Manager as Coach

In order to understand the role of manager as coach, it is first vital to understand the difference between coaching and … well, everything else. I often find that people confuse coaching with other things such as dictating, micro-managing, performance managing, mentoring, teaching, and other things that I can’t quite name. The interesting thing is that coaching is completely different than all these things. When we talk about coaching from the coaching people in professional settings perspective it should not be confused with coaching people in a professional sports setting. In professional sports, the coach has all the power and tell the players the plays of the game and what they will practice in order to grow in their expertise. He may issue types of reprimands or punishments to reinforce the lessons he wants his players to learn. He also encourages the players and displays lots of care and pride for them.


Professional coaching – coaching in a professional setting – is very different. In this setting, the coach is a neutral party neither having more power or less power than the client. Rather there is an agreement that both the coach and client give power to the coaching relationship and coaching agreement. The coach does not teach, give solutions, or tell stories about how they would approach the problem if it were them. Instead, the coach asks relevant, open-ended questions that push the thinking of the client to boundaries they haven’t encountered in order to trigger new ways of thinking and ideas about how they would like to move forward. The topic of the coaching is completely in the hands of the client and they are the only person who has the power to make decisions. Accountability by the professional coach is more like holding a mirror up to the client to help them observe what they said they wanted to do and what actually happened in order to learn and come to new awareness. The professional coach doesn’t have the authority to issue orders, make demands, or reprimands. They also are ethically bound to keep in confidence the contents of the coaching session.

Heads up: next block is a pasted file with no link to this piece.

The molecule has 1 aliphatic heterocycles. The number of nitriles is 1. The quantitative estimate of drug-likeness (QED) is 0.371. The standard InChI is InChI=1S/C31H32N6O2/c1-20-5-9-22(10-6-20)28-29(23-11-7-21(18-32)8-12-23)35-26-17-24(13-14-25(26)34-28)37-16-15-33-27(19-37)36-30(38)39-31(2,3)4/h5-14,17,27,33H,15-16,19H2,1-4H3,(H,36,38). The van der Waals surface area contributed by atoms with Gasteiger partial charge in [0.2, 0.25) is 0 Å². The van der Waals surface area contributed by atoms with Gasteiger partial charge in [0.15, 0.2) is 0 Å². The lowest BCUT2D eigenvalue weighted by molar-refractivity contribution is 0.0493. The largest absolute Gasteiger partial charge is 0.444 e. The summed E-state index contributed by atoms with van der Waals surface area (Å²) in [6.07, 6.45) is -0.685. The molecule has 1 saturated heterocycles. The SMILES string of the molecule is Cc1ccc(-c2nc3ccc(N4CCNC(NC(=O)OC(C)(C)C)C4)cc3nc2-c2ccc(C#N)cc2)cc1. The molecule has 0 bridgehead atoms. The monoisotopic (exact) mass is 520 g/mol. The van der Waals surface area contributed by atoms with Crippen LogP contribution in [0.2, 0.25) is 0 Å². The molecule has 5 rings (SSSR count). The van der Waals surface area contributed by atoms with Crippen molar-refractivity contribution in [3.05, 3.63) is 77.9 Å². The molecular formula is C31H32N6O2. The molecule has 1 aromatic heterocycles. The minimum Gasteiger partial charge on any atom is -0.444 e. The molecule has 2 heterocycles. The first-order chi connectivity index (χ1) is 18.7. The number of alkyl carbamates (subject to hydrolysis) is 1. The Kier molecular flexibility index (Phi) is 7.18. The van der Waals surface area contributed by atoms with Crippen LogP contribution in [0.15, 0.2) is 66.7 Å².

If this is true, how in the world can managers act as a coach to their staff? I would say the answer to that is, “Very carefully.” Or at least, don’t say you are coaching when you are actually managing, mentoring, doing performance management, or something else. Keep coaching in the coaching lane to avoid confusion.

  1. Boundaries – In order to have a successful coaching relationship with a subordinate (or anyone else) it is important to establish boundaries for the coaching relationship. This is called the coaching contract or working agreement. Don’t leave things up to assumptions as most people don’t do this well. The contract does not have to be written but it should be specific.
  • Generally it should cover such things as:
    • What types of topics will be considered as coaching and never leave the coaching session – which means they also can’t be considered as part of performance management and are confidential to the relationship
    • What types of topics will be considered manager/subordinate and will be subject to non-confidentiality including reporting to others, using in performance management, etc.
    • How will we be explicit about when we are coaching and when we are doing something else
    • An agreement that when/if it becomes impossible to remain impartial there will be open discussion and a termination of the coaching part of the relationship
  1. Clarification of Roles – This helps the relationship to have clarity around who is responsible for actions and non-actions. It also helps keep both the coach and the client in their own lane. Examples of some of these clarifications are:
    • The client owns the agenda of the coaching unless otherwise agreed
    • The client owns the determination of actions to be taken after the session
    • The client maintains the power to be open, honest, and vulnerable without fear of reprimand or repercussions resulting
    • The client should not assume that the coaching relationship suggests that there is a relationship beyond professional outside of the coaching sessions and professional conduct towards the manager is still expected at all times. No preferential treatment should be expected.
    • Items revealed in the coaching session should not be considered in performance decisions even when the information could lead to leniency.
    • The coach’s role is not to give advice, therapy, or counselling.
    • The coach’s role is to ask questions, make observations, and hold a mirror for the client to see in order to better make decisions and take actions.
  2. Self-Control – The hardest part of the manager coaching is the actual coaching. It takes time and self-restraint to be able to stop giving orders and advice. It is hard to leave our own experience and expertise at the door when we think we can clearly see the answer to someone else’s problem. If we can’t do this, then we should consider ourselves mentors and work with people from the place of their existing talents and skills adding ours to the mix to empower them to grow. There’s nothing wrong with this – It’s just not coaching.
  3. Coaching skills – Learning coaching skills is important if you want to coach your staff. You already know how to be a manager so look at this as an opportunity to learn some new skills.